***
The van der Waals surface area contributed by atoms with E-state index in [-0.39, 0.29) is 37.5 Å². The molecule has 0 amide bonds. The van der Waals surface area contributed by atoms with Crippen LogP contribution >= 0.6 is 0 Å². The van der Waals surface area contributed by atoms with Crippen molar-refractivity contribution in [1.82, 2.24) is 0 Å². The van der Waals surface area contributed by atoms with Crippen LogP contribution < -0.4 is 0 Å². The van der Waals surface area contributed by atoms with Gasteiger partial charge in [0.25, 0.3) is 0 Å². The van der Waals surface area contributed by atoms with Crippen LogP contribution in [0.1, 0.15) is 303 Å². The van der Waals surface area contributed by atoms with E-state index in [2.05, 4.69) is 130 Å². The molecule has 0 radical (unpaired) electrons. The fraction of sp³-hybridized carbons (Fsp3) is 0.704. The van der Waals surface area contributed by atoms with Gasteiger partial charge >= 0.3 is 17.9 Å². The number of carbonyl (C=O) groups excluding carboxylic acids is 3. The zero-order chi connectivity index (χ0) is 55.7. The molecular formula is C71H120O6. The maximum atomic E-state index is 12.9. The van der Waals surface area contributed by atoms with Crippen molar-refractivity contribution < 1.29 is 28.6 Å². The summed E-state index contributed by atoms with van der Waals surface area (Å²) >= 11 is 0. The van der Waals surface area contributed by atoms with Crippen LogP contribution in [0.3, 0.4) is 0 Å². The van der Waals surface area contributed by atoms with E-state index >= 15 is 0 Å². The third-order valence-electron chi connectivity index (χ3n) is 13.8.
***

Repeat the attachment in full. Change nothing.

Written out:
The van der Waals surface area contributed by atoms with E-state index in [-0.39, 0.29) is 37.5 Å². The molecule has 0 amide bonds. The van der Waals surface area contributed by atoms with Crippen LogP contribution >= 0.6 is 0 Å². The van der Waals surface area contributed by atoms with Crippen molar-refractivity contribution in [1.82, 2.24) is 0 Å². The van der Waals surface area contributed by atoms with Crippen LogP contribution < -0.4 is 0 Å². The van der Waals surface area contributed by atoms with Gasteiger partial charge in [0.25, 0.3) is 0 Å². The van der Waals surface area contributed by atoms with Crippen LogP contribution in [0.1, 0.15) is 303 Å². The van der Waals surface area contributed by atoms with E-state index in [2.05, 4.69) is 130 Å². The molecule has 0 radical (unpaired) electrons. The fraction of sp³-hybridized carbons (Fsp3) is 0.704. The van der Waals surface area contributed by atoms with Gasteiger partial charge >= 0.3 is 17.9 Å². The number of carbonyl (C=O) groups excluding carboxylic acids is 3. The zero-order chi connectivity index (χ0) is 55.7. The molecular formula is C71H120O6. The maximum atomic E-state index is 12.9. The van der Waals surface area contributed by atoms with Crippen molar-refractivity contribution < 1.29 is 28.6 Å². The summed E-state index contributed by atoms with van der Waals surface area (Å²) >= 11 is 0. The van der Waals surface area contributed by atoms with Crippen LogP contribution in [0.3, 0.4) is 0 Å². The van der Waals surface area contributed by atoms with E-state index >= 15 is 0 Å². The third-order valence-electron chi connectivity index (χ3n) is 13.8.